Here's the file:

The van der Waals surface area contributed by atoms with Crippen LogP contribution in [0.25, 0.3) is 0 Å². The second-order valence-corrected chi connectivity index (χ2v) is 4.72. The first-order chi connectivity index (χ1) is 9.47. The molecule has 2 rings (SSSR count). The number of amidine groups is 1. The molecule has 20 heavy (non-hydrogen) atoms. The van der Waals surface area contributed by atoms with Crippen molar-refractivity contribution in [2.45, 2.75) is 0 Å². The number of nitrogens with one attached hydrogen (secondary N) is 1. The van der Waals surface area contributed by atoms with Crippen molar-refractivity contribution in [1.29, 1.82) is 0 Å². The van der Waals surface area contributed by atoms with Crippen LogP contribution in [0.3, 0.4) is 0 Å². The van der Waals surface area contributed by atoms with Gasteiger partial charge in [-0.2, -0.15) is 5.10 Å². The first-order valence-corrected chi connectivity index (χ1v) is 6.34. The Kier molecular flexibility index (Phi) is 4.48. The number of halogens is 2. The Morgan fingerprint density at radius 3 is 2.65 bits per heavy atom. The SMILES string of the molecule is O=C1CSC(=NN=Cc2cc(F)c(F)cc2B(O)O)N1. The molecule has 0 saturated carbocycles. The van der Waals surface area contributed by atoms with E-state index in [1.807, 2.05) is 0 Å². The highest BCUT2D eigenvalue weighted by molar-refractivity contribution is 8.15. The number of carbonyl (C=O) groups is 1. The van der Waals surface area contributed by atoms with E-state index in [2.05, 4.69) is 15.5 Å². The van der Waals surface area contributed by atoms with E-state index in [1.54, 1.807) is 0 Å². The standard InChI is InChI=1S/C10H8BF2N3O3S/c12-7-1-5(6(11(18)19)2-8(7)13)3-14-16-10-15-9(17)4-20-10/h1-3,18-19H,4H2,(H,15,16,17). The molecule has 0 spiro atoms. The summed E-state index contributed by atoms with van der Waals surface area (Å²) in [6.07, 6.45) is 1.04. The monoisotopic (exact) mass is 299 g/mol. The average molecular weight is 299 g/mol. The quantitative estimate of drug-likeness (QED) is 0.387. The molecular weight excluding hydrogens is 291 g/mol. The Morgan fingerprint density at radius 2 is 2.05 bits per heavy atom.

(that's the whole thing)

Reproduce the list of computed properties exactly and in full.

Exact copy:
The van der Waals surface area contributed by atoms with Crippen LogP contribution in [0.25, 0.3) is 0 Å². The second-order valence-corrected chi connectivity index (χ2v) is 4.72. The first-order chi connectivity index (χ1) is 9.47. The molecule has 2 rings (SSSR count). The number of amidine groups is 1. The molecule has 20 heavy (non-hydrogen) atoms. The van der Waals surface area contributed by atoms with Crippen molar-refractivity contribution in [2.45, 2.75) is 0 Å². The number of nitrogens with one attached hydrogen (secondary N) is 1. The van der Waals surface area contributed by atoms with Crippen molar-refractivity contribution in [1.29, 1.82) is 0 Å². The van der Waals surface area contributed by atoms with Crippen LogP contribution in [0.3, 0.4) is 0 Å². The van der Waals surface area contributed by atoms with Gasteiger partial charge in [-0.2, -0.15) is 5.10 Å². The first-order valence-corrected chi connectivity index (χ1v) is 6.34. The Kier molecular flexibility index (Phi) is 4.48. The number of halogens is 2. The Morgan fingerprint density at radius 3 is 2.65 bits per heavy atom. The SMILES string of the molecule is O=C1CSC(=NN=Cc2cc(F)c(F)cc2B(O)O)N1. The molecule has 0 saturated carbocycles. The van der Waals surface area contributed by atoms with E-state index in [1.807, 2.05) is 0 Å². The highest BCUT2D eigenvalue weighted by molar-refractivity contribution is 8.15. The number of carbonyl (C=O) groups is 1. The van der Waals surface area contributed by atoms with E-state index in [2.05, 4.69) is 15.5 Å². The van der Waals surface area contributed by atoms with E-state index in [1.54, 1.807) is 0 Å². The standard InChI is InChI=1S/C10H8BF2N3O3S/c12-7-1-5(6(11(18)19)2-8(7)13)3-14-16-10-15-9(17)4-20-10/h1-3,18-19H,4H2,(H,15,16,17). The molecule has 0 spiro atoms. The summed E-state index contributed by atoms with van der Waals surface area (Å²) in [6.07, 6.45) is 1.04. The monoisotopic (exact) mass is 299 g/mol. The average molecular weight is 299 g/mol. The quantitative estimate of drug-likeness (QED) is 0.387. The molecular weight excluding hydrogens is 291 g/mol. The Morgan fingerprint density at radius 2 is 2.05 bits per heavy atom.